Rocky Mountain IPv6 Summit chairman Scott Hogg states that companies who have not done the least amount of prep work for IPv6 are guilty of too little, too late. In this interview presented on Tech Target, Hogg replies to the questions of why enterprises of all sizes should be concerned about the IANA depletion of addresses, what IPv4 address exhaustion means for your network and what will happen to the v4 Internet when addresses are completely gone.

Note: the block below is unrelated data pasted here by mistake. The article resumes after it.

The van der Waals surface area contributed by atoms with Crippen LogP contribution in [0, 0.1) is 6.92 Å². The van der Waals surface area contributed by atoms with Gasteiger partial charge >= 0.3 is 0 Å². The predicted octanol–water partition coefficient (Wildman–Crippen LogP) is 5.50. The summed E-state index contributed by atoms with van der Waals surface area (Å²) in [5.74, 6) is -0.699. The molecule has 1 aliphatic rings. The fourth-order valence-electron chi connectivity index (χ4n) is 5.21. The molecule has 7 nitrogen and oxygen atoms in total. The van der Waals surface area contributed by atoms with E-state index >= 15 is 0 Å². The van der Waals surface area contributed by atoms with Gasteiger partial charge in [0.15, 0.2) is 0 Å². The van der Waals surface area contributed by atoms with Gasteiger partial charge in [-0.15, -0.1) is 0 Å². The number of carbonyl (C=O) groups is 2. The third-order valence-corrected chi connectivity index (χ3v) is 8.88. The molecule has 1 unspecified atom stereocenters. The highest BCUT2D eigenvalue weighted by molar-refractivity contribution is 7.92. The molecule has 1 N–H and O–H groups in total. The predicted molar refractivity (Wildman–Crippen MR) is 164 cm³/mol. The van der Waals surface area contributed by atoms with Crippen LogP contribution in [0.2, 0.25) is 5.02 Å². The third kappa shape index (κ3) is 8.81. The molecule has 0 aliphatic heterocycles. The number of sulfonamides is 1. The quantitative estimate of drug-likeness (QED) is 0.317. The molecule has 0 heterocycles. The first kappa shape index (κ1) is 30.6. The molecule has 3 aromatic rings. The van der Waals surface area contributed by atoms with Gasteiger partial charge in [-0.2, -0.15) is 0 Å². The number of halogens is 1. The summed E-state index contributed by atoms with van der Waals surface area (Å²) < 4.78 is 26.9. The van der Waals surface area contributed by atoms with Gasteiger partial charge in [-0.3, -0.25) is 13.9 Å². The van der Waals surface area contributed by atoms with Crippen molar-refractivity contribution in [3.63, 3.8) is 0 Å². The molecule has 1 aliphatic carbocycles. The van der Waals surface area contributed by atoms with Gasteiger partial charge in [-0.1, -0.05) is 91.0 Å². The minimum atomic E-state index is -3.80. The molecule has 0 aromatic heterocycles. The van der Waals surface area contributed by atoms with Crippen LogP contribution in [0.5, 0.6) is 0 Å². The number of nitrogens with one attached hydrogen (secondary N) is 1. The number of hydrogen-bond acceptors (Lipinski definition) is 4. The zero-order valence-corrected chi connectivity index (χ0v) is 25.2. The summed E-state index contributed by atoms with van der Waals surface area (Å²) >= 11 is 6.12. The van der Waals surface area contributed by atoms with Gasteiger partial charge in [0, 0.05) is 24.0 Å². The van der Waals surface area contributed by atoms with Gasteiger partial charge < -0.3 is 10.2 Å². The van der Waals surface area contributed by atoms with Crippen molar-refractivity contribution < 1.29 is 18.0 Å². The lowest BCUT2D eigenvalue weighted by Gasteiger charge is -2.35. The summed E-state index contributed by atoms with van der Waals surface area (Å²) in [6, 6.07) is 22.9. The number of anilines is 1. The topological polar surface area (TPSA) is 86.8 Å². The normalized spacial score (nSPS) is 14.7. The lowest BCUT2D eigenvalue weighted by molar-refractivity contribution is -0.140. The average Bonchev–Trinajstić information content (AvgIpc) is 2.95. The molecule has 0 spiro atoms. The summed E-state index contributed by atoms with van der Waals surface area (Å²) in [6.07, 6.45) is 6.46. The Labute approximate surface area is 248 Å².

“Things will continue to degrade for IPv4. Initially, the driver for IPv6 [adoption] was address space, but things will start to degrade for IPv4 over time. Users will be forced to go through large-scale NAT appliances, which will degrade their performance on the IPv4-Internet. Multiple layers of NAT for enterprises will cause more complexity and degrading of performance. We’re predicting a big spike in v4 routes, which will mean that maybe some [Internet service] providers won’t be able to carry the full routing table anymore. That can be a problem—if suddenly in v4 you can’t get certain places because your service provider can’t hold the full v4 routing table. So your performance with the v4 Internet might degrade over the next 10 years, I’m saying. IPv6 will become more attractive in the next 10 years as IPv4 really becomes tough to deal with.